Kate Perry, author of the book Training for Both Ends of the Leash: A Guide to Cooperation Training for You and Your Dog, tells Thrillist she deals with this issue "all the time."
"I've jokingly told my colleagues that we should make a show about it, because it's destroyed relationships," she says. Hear that? Destroyed relationships.
Perry has her own theories as to why reasons your pet might play voyeur.
The biggest is that domesticated cats and dogs operate on what's called a "primal drive," meaning they do something called "resource guarding." They see their owner as a survival resource — one that's theirs — and may interpret the sex they're so eerily eyeballing as an attack on their valuable goods. Their incessant lurking comes from them wanting to dominate that moment and take control of what's happening to what they see as their property and key to survival.
Animals are also very territorial. They view places where they carry out their daily business — like your bed — as part of their eminent domain, and when new people they don't know just rub their balls all over it, they get a little antsy. At the same time, they've been domesticated and trained to be docile and to not react to threats like this, so they react in the only way they can: to get as close to their territory as possible as to assert that it's still theirs, as doused in bodily effluvium as it may be.
"They can act out and I've had people call me and tell me "my dog won’t let my husband or boyfriend or girlfriend in the bedroom," Perry says. "So, what's really going on is that the dog's guarding their territory."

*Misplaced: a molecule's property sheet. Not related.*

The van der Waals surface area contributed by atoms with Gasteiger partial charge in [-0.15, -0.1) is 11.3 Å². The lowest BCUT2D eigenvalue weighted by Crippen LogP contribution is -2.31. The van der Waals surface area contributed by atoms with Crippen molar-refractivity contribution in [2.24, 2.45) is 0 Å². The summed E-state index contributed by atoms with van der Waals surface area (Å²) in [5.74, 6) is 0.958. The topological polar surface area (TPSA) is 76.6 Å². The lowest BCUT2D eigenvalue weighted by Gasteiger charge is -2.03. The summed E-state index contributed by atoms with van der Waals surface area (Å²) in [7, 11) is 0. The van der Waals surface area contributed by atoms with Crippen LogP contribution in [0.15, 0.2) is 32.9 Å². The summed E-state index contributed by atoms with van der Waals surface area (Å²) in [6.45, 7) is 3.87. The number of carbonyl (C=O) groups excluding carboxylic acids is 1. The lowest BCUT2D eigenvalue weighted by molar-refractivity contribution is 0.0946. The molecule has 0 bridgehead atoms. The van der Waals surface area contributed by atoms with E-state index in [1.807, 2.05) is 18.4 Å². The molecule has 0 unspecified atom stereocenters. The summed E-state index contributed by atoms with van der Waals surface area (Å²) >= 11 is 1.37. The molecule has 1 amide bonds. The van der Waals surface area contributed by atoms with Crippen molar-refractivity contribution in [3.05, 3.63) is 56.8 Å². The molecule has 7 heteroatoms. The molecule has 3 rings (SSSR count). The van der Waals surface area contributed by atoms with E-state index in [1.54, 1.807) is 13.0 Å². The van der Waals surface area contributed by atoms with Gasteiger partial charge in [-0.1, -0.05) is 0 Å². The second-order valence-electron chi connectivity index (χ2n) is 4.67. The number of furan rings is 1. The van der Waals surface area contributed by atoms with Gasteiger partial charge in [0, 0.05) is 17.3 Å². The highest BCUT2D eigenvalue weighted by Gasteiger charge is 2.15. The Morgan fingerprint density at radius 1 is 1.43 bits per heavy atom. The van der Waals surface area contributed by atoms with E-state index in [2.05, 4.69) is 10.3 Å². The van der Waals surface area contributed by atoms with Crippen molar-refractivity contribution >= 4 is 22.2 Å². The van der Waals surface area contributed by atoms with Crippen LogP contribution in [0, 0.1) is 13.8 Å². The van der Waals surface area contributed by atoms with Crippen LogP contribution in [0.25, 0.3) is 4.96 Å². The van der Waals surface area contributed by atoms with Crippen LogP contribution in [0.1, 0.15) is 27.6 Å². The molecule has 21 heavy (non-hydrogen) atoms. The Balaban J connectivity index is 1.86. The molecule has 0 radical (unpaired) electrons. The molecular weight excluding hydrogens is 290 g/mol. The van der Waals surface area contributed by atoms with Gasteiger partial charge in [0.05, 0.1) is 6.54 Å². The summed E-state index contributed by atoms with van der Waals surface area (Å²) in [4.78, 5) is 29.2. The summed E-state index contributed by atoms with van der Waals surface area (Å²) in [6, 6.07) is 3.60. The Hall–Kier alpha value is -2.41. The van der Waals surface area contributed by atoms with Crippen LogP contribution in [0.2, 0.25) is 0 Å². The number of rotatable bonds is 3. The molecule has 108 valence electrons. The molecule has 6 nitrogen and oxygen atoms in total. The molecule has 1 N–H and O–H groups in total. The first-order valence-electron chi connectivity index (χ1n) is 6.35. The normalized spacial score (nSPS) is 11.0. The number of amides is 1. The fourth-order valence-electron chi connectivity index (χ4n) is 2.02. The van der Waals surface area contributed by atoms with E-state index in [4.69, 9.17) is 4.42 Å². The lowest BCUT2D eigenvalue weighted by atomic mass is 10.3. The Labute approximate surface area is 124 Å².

In a way, you could argue that jealousy and territorial instincts are one in the same. Both involve what the pet sees as an unfair distribution of resources it wants for itself. However, not everyone is sold on that idea.
Elise Gouge, MPH, owner of Pet Behavior Consulting, LLC and a certified animal behavior consultant, told Broadly that pet jealousy isn't a hard fact.
"The concept of pets feeling jealousy is widely debated by animal behaviorists and consultants," Gouge explains. "Some feel that pets absolutely feel jealousy, and others believe that jealousy is a term that carries a lot of negative stigma that should be separate from how we define our cat's behaviors."
However, as she continues, "It is true that if your cat is used to spending 100 percent of his time with you and suddenly another person is occupying your time and the cat now only has access to you 50 percent of the time, he will most likely show some stress behaviors."
Is that jealousy? Maybe. You'd need someone like Reister to sort that out for you and your pet.
So, what can be done to mend your pet's fragile ego?
It's pretty obvious.
"The first step is to take the pet out of the room," Perry says.
Duh. But beyond that? Not much. And don't worry about it either — there's no evidence that your schoolteacher fetish is emotionally scarring for your animal in any way.
"I've never had an animal tell me they have a problem with it [sex]," says Reister. "I’ve had them recount specific things they saw, but they don’t really hold on to them. I mean, I wouldn't necessarily want an animal watching me, but it's about as emotionally scarring for them as walking in on your parents as a three-year-old would be for you."
The more important thing, she says, is look deeper than your pets' physical reactions to your Roman orgy to figure out the underlying causes of their weird behaviors.
"Animals are so much smarter, more aware and more in-tune than we ever could be," she says. "Try to find out what they’re trying to tell you."